MWANAMKE MWAFRIKA - The African Woman

Africa has millions of young, talented women. But most of them don't want to go into politics, because they are marginalized there. Men - old, power-hungry "big men," dominate the political sphere in Africa to a far greater extent than in Europe. Many African presidents are older than 70, while the average age in Africa is about 19. These men know nothing about the realities of life for young men and women.

Women are now beginning to take over the office spaces that men have been dominating. You get into government offices for example adorned with mahogany paneling, massive leather armchairs, fireplaces, English table clocks and views of the true future of African leadership and you realize these offices were not meant for women. When a woman takes charge in such an office she has to give it her female touch. At least place some white orchids into the urinals in the men's room.

For a long time things haven't gone well for the African woman, because the men thought, because she was either young, black, inexperienced and, most of all, a woman she cannot lead. When she spoke English without a strong Kikuyu or Yoruba accent, she was even accused of not being a real African.

As a man, I am lifting up my hat. Lifting it up because the African woman has prevailed, and she has even greater ambitions. Africa is in the midst of an economic boom. If this development is to be stable, we need new ideas and a younger elite. And, of course, we need far more women in positions of leadership. 

Bastions of power that were firmly in male hands until not too long ago are toppling all across Africa. Liberian President Ellen Johnson Sirleaf is the first female president in the continent's post-colonial history. In Kenya, a female foreign minister and female defense minister were sworn in for the first time since independence. Some 64 percent of the members of Rwanda's lower house of parliament are women, which gives the body the distinction of having the highest percentage of female parliamentarians in the world. When two African women were awarded the Nobel Peace Prize in October 2011, women celebrated across Africa. Liberian President Sirleaf and Leymah Gbowee, a civil rights and peace activist, accepted the honor on behalf of all African women who brave the adverse conditions in their part of the world, including poverty, disease, the over-exploitation of natural resources, lawlessness and violence, and the chaotic forces of war. In April 2012, Joyce Banda, a former market woman, was sworn in as Malawi's president. Her most important objective was to fight poverty, which is especially prevalent among women and children. Her first official acts showed that she meant business, she sold her predecessor's jet and the luxury limousines used by senior government officials.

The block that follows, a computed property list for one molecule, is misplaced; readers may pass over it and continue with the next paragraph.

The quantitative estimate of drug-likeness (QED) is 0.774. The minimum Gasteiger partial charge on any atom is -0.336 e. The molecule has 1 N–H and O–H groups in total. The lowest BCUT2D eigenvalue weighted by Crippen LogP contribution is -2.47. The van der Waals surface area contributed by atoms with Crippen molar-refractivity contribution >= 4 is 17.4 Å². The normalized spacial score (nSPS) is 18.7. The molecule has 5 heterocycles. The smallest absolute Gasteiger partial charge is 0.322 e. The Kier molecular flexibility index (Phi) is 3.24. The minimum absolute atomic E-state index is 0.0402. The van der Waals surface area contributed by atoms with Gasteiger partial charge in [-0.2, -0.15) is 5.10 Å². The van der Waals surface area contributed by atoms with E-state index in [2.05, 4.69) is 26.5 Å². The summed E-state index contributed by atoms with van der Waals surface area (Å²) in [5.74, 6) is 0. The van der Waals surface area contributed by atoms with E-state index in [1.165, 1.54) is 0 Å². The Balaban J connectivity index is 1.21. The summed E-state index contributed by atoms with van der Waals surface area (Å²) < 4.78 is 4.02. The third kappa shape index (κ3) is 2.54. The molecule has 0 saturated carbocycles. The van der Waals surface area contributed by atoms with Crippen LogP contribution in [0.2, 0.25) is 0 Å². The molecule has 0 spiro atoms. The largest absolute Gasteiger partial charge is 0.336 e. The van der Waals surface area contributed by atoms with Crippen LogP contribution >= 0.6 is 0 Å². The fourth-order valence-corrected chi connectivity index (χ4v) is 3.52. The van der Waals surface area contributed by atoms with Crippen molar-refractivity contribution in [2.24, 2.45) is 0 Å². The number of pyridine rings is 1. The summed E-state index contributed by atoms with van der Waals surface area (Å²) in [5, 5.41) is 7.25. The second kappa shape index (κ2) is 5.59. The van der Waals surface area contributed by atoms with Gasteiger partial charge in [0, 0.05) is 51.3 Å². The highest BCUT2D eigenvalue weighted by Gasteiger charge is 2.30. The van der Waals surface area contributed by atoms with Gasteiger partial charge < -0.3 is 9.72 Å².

Africa's women are on the move. They are establishing law firms, Internet companies and fashion labels. They are managing banks, securing seats on corporate boards and running their own farms.

In Tanzania, Maasai women are fighting back against land grabbing and the forced displacement of their nomadic ethnic group. In Mali, Muslim mothers are rejecting the barbaric rituals of female circumcision that mutilate their daughters. In South Africa, tens of thousands of female activists have been involved in anti-rape campaigns. All of these women are taking advantage of the faster communication offered by technology and social networks. More and more women are no longer willing to be treated like house slaves and unpaid workers. And more and more are rebelling against the abusers, rapists, drinkers and good-for-nothings who exploit their families instead of providing for them.

The Washington-based International Center for Research on Women estimates that women in sub-Saharan Africa produce about 80% of all food products, and yet they own only 1 percent of arable land. In chronic crisis and war zones, like eastern Congo, it is primarily women who fight for peace and, with their reconciliation programs, attempt to heal the wounds of conflict. International aid organizations prefer to employ women, because they are more reliable and less susceptible to corruption. Women-run projects are generally more sustainable. Microloans are more effective when entrusted to women, with a repayment rate of 95 to 98 percent. Development experts agree that the continent would be in a far worse shape if it weren't for women.

Africa's future is female.

CHARACTERIZED BY - Ngina Kagera

MAKE UP & STYLING - Bahati Thambikeni

SHOT ON - The Phase One 645DF


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